Video: Rwanda deploys robots to reduce contact between COVID-19 patients & medical workers

- Advertisement -

In a bid to reduce contact between COVID19 patients and medical workers, Rwanda has launched the use of robots to do chores previously done by medical personnel.

The robots are the result of joint efforts by the Rwandan Ministry of ICT and Innovation and the United Nations Development Programme.

- Advertisement -

Five robots are currently deployed at the Kanyinya COVID19 treatment facility in Nyarugenge District
Five anti-epidemic robots – named Akazuba, Ikirezi, Mwiza, Ngabo, and Urumuri – will be mainly used to administer temperature checks, monitor patient status, and keep medical records of COVID-19 patients, the Health Ministry announced in a series of tweets.
Rwanda on Tuesday, Rwanda confirmed 11 new cases of coronavirus and six recoveries. taking the tally of total confirmed cases to 308 of whom 209 have recovered.

“These high-tech robots have the capacity to screen 50 to 150 people per minute, deliver food and medication to patient rooms, capture data and notify officers on duty about detected abnormalities,” the ministry said.
Health Minister Ngamije Daniel said the robots will fasten service delivery and help protect the lives of valuable health workers. “Medics and other frontline workers visit patients’ room many times to deliver medication, meals, carry out tests, among other things – and this may increase their risk of contracting the virus,” he was quoted as saying by The New Times.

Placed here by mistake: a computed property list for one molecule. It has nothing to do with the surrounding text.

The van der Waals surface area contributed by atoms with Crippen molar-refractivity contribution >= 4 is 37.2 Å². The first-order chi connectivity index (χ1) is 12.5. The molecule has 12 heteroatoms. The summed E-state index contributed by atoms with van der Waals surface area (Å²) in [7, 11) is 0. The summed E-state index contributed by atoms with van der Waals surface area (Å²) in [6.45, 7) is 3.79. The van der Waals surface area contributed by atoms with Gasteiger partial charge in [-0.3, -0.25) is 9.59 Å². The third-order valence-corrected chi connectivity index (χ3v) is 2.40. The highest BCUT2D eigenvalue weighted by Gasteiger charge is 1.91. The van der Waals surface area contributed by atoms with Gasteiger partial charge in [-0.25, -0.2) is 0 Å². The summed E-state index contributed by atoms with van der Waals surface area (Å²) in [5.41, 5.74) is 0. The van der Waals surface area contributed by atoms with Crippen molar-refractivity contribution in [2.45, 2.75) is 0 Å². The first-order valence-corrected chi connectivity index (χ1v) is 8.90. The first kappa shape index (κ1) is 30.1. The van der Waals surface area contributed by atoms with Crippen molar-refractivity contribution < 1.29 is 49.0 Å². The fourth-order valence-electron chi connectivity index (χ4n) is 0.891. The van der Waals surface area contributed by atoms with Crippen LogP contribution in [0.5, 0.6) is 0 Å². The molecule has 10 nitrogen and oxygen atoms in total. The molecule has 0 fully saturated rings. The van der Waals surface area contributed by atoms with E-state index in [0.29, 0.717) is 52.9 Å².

The launch comes hours after South Sudan’s government spokesperson Michael Makuei comfirmed that he and all members of the nation’s 15-member coronavirus task force h tested positive for coronavirus.

“Yes, I am positive. I am informed that all the members of the former committee are positive,” Makuei told VOA’s South Sudan in Focus on Tuesday. “We are self-quarantined. Those of the diagnosing center are supposed to come and take the samples of the contact persons, starting with my family. But up to now, they have not reported.”

South Sudan’s First Vice President Riek Machar revealed on state television Monday that he and his wife, Angelina Teny, the minister of defense and veterans affairs, tested positive for the coronavirus after members of the former high-level task force took a mandatory test last week.

- Advertisement -


Please enter your comment!
Please enter your name here

This site uses Akismet to reduce spam. Learn how your comment data is processed.